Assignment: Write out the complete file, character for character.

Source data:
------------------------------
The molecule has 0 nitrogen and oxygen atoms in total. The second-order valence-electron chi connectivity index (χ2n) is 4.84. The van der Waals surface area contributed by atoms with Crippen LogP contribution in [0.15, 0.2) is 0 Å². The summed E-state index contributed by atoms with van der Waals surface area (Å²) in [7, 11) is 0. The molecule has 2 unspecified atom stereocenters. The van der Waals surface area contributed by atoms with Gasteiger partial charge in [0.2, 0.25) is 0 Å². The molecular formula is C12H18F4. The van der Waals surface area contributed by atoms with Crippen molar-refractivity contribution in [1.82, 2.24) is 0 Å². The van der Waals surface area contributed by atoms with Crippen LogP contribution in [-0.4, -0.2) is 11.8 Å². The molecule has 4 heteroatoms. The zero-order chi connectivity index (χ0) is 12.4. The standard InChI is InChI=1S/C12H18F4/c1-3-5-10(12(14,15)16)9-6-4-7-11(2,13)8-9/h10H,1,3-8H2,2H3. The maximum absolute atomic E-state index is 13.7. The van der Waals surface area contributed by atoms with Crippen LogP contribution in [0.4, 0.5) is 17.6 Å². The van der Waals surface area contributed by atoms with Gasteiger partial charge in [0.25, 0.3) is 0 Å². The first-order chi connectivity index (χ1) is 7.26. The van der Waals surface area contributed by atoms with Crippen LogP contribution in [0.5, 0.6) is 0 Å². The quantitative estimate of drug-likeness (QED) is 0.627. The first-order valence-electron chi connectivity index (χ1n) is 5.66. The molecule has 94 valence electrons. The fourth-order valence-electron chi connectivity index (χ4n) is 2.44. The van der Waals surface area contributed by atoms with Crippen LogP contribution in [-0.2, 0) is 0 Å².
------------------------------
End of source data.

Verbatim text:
The molecule has 0 nitrogen and oxygen atoms in total. The second-order valence-electron chi connectivity index (χ2n) is 4.84. The van der Waals surface area contributed by atoms with Crippen LogP contribution in [0.15, 0.2) is 0 Å². The summed E-state index contributed by atoms with van der Waals surface area (Å²) in [7, 11) is 0. The molecule has 2 unspecified atom stereocenters. The van der Waals surface area contributed by atoms with Gasteiger partial charge in [0.2, 0.25) is 0 Å². The molecular formula is C12H18F4. The van der Waals surface area contributed by atoms with Crippen molar-refractivity contribution in [1.82, 2.24) is 0 Å². The van der Waals surface area contributed by atoms with Crippen LogP contribution in [-0.4, -0.2) is 11.8 Å². The molecule has 4 heteroatoms. The zero-order chi connectivity index (χ0) is 12.4. The standard InChI is InChI=1S/C12H18F4/c1-3-5-10(12(14,15)16)9-6-4-7-11(2,13)8-9/h10H,1,3-8H2,2H3. The maximum absolute atomic E-state index is 13.7. The van der Waals surface area contributed by atoms with Crippen LogP contribution in [0.4, 0.5) is 17.6 Å². The van der Waals surface area contributed by atoms with Gasteiger partial charge in [0.25, 0.3) is 0 Å². The first-order chi connectivity index (χ1) is 7.26. The van der Waals surface area contributed by atoms with Crippen LogP contribution in [0.5, 0.6) is 0 Å². The quantitative estimate of drug-likeness (QED) is 0.627. The first-order valence-electron chi connectivity index (χ1n) is 5.66. The molecule has 94 valence electrons. The fourth-order valence-electron chi connectivity index (χ4n) is 2.44. The van der Waals surface area contributed by atoms with Crippen LogP contribution in [-0.2, 0) is 0 Å².